It also has all these fancy meta-data tag management options for ease in searching. And allows for versioning. And with an independent "trash" it prevents accidental deletion.

    The server comes on a couple of the suite packages, (design and masters, I think). Its worth trying out (If you haven't already) and may help with some of the performance issues also. And it doesn't take much to run and without knowing anything about your setup I would wager if you have a windows or mac file server, it should run on it just fine.

  • +
    0 Votes
    Kingbackwards

    At the company I work we utilize both the Design, and Production suites of Adobe CS3/CS4.

    We primarily utilize Flash, Illustrator, and Photoshop.

    The machines we use are as follows:
    Windows XP 64
    Xeon X3220 2.4GHZ Quad core
    4Gig for animators
    8Gig for graphic designers.

    Our graphic designers do use a font manager (extensis suitcase)

    We use their version tracking software (version cue) in some limited capacity.

    But users don't usually edit files ON the server, the copy them local and then edit them from there. There's lots of cache data, and unless you specify a local drive as the cache data location. I could see that being quite sluggish.

    As far as the font issue, if your users have ~5000+ fonts, it will help. Two of our guys have 25000+ fonts. Having them all enabled visibly affects boot and load times. (as apposed to the ~500 standard fonts with the adobe suite and windows.)

    Depending on your machine specs, and the size of the files being working on. Having to restart the application at some point during the day is almost a necessary evil.

    As far as the Mac vs. PC. If you get Macs, you'll have guys who want PC. Thats just how that goes. But I'd recommend a fairly beefy workstation. And set some standardized tiers of workstations a Class A and Class B workstation. (plus this can reduce maintenance costs as you only have 2 sets of parts you need to keep on hand and can easily swap to replace) Doing this really cuts down on the whining, because then there is no favoritism.

    And you can make a compelling cost argument for going PC instead of Mac. So if the user is complaining that they are "faster" on a Mac. Kindly explain that you've saved a grand or more by having a PC with comparable specs and if they cant figure out the commands in a $1000 worth of man hours maybe they aren't as good of a adobe suite user as they claimed. (this is stated a bit harsh, but kept it straight forward in the example for simplicity's sake, as there are nicer ways to make this point.)

    Hopefully this helps, even if it is an older question.

    +
    0 Votes
    Twistedpear

    King,
    Thanks for the info. Can you elaborate on your statement:
    "But users don't usually edit files ON the server, the copy them local and then edit them from there. There's lots of cache data, and unless you specify a local drive as the cache data location. I could see that being quite sluggish."

    Are you referring to the "scratch" drive ?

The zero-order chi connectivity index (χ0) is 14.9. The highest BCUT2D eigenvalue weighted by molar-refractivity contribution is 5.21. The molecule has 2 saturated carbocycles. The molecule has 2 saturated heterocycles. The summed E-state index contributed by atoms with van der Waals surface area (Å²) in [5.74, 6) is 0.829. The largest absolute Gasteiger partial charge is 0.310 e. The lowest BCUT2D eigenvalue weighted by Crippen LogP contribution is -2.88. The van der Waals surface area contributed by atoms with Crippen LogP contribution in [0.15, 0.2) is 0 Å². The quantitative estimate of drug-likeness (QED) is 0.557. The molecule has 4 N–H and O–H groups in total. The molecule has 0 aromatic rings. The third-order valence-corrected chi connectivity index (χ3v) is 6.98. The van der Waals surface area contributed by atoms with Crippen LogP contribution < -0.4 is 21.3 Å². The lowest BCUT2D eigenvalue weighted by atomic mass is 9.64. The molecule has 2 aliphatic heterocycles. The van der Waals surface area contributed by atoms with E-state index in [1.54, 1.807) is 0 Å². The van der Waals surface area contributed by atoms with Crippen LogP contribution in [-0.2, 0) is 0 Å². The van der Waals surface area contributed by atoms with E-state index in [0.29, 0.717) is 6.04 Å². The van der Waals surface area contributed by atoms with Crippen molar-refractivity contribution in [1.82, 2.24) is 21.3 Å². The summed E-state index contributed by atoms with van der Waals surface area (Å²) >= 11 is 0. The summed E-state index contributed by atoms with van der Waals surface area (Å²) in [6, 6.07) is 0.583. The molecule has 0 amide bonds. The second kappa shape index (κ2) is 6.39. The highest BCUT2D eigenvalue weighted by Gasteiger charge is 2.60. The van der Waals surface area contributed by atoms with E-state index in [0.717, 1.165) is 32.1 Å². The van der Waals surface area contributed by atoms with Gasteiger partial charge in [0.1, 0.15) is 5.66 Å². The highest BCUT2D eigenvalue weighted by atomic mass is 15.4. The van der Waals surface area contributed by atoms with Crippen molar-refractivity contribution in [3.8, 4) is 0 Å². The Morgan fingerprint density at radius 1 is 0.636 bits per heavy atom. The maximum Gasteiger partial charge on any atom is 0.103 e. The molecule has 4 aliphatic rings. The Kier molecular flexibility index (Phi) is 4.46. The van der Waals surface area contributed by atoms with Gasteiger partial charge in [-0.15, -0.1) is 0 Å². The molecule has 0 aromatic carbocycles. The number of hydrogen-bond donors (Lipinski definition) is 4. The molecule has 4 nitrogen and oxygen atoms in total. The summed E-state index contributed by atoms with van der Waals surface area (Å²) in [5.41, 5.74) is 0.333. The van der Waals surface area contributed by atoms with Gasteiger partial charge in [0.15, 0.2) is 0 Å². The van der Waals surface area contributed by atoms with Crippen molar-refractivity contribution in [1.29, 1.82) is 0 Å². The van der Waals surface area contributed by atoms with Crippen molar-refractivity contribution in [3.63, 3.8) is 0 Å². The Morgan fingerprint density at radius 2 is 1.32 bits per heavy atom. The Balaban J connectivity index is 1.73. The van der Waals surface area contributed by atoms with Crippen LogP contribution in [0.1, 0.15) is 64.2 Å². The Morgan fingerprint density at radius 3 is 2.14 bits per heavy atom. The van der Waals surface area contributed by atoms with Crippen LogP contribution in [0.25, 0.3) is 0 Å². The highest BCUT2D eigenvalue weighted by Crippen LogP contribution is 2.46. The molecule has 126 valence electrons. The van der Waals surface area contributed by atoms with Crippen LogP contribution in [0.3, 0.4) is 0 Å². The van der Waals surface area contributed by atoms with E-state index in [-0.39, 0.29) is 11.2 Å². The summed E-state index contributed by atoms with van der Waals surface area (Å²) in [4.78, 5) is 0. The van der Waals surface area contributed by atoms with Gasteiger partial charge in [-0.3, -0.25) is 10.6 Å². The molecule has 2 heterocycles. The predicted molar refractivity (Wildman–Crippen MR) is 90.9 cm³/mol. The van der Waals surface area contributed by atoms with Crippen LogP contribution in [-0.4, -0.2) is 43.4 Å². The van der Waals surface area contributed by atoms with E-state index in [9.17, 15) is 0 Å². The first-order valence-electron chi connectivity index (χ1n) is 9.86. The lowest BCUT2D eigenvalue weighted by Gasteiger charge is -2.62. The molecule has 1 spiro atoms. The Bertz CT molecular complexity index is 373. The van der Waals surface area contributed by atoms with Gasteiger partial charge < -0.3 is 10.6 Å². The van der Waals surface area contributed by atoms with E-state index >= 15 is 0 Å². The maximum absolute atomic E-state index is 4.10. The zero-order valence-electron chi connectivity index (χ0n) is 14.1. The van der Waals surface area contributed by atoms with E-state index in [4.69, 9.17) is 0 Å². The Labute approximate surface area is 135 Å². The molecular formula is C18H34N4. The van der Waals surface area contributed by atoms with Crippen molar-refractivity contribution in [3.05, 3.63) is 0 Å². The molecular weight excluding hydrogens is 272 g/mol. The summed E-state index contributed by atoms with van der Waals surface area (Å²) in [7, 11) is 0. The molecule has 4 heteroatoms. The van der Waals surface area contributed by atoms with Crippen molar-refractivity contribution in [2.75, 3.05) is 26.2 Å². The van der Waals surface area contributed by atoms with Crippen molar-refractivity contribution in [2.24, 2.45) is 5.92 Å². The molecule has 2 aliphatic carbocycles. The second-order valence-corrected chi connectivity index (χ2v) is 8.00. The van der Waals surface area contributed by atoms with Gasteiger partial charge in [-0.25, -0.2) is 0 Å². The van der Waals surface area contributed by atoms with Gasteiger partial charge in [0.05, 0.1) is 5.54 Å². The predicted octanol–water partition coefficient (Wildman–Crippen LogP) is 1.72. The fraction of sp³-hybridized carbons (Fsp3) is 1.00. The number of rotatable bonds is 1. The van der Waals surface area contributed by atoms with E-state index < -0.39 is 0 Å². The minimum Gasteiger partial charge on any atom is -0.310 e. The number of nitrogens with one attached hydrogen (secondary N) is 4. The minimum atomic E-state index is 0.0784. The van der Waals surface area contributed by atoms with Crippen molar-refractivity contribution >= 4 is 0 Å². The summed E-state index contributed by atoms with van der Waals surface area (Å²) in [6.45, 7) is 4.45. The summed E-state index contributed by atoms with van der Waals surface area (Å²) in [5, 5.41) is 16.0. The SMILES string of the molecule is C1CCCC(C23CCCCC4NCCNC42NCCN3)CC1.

Keith

    +
    0 Votes
    Kingbackwards

    Yes, I was referring to the scratch drive settings. (Sorry its scratch not cache, got my terms mixed up)

    I've never done a full test to see if copying the file to the local machine, editing, and copying it back performs better than just editing it from the server. The users prefer to do it that way so I recommend it.

    But logic would dictate that you get better read/write throughput from a local drive than from a network location. (especially on large files, some of the photoshop files we have here get in the 1-3gig range.) And the network traffic is just a one time download and upload.

    And then the users have to be careful not to overwrite the wrong file. But thats when have proper naming conventions, workflow, and/or a Version control system becomes important.

    +
    0 Votes
    Twistedpear

    Im wondering if it would be beneficial to go ahead and use partition out a "scratch" drive. Guess its worth a try.
    The guys here are working with MANY MANY small files throughout the day.. so copy/edit/copy back wouldnt be a good thing. Otherwise... why even have a server and gbit enet.
    We were also finding that the well-known memory hog that is Firefox isnt helping matters either. Editing the config files on 25 machines doesnt sound very appetizing..

    Keith

    +
    0 Votes
    Kingbackwards

    Then you really should look into deploying a Version Cue server. A network share is great for general purpose but with version cue it runs through adobe bridge and can really help the work flow. It's a digital asset management systems. This wiki article gives a bit of an intro to what DAM's are all about: http://en.wikipedia.org/wiki/Digital_asset_management

    But more specifically, you can open a file immediately over the network while it downloads the file into cache in the background. Or run a "syncronize" and it will pull down all the files in a folder and then they opening from the cached files but appearing as a remote file. And when the users then saves only the delta goes back to the server.

    It also has all these fancy meta-data tag management options for ease in searching. And allows for versioning. And with an independent "trash" it prevents accidental deletion.

    The server comes on a couple of the suite packages, (design and masters, I think). Its worth trying out (If you haven't already) and may help with some of the performance issues also. And it doesn't take much to run and without knowing anything about your setup I would wager if you have a windows or mac file server, it should run on it just fine.